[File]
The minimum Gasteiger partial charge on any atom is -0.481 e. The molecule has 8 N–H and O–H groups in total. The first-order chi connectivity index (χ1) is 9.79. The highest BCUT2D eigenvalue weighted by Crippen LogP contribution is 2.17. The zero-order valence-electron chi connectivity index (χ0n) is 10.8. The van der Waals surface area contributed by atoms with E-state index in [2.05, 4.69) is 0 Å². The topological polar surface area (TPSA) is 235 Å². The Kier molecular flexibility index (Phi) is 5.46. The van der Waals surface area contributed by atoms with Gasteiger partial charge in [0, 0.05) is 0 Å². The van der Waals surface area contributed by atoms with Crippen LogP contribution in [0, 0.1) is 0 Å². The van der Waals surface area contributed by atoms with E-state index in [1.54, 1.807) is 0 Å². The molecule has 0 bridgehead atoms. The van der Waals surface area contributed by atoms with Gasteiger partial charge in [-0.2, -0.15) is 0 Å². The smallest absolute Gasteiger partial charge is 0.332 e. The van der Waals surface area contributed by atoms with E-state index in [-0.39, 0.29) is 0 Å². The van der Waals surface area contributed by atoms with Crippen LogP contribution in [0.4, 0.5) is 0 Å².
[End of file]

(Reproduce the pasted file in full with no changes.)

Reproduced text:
The minimum Gasteiger partial charge on any atom is -0.481 e. The molecule has 8 N–H and O–H groups in total. The first-order chi connectivity index (χ1) is 9.79. The highest BCUT2D eigenvalue weighted by Crippen LogP contribution is 2.17. The zero-order valence-electron chi connectivity index (χ0n) is 10.8. The van der Waals surface area contributed by atoms with E-state index in [2.05, 4.69) is 0 Å². The topological polar surface area (TPSA) is 235 Å². The Kier molecular flexibility index (Phi) is 5.46. The van der Waals surface area contributed by atoms with Gasteiger partial charge in [0, 0.05) is 0 Å². The van der Waals surface area contributed by atoms with Crippen LogP contribution in [0, 0.1) is 0 Å². The van der Waals surface area contributed by atoms with E-state index in [1.54, 1.807) is 0 Å². The molecule has 0 bridgehead atoms. The van der Waals surface area contributed by atoms with Gasteiger partial charge in [-0.2, -0.15) is 0 Å². The smallest absolute Gasteiger partial charge is 0.332 e. The van der Waals surface area contributed by atoms with E-state index in [-0.39, 0.29) is 0 Å². The van der Waals surface area contributed by atoms with Crippen LogP contribution in [0.4, 0.5) is 0 Å².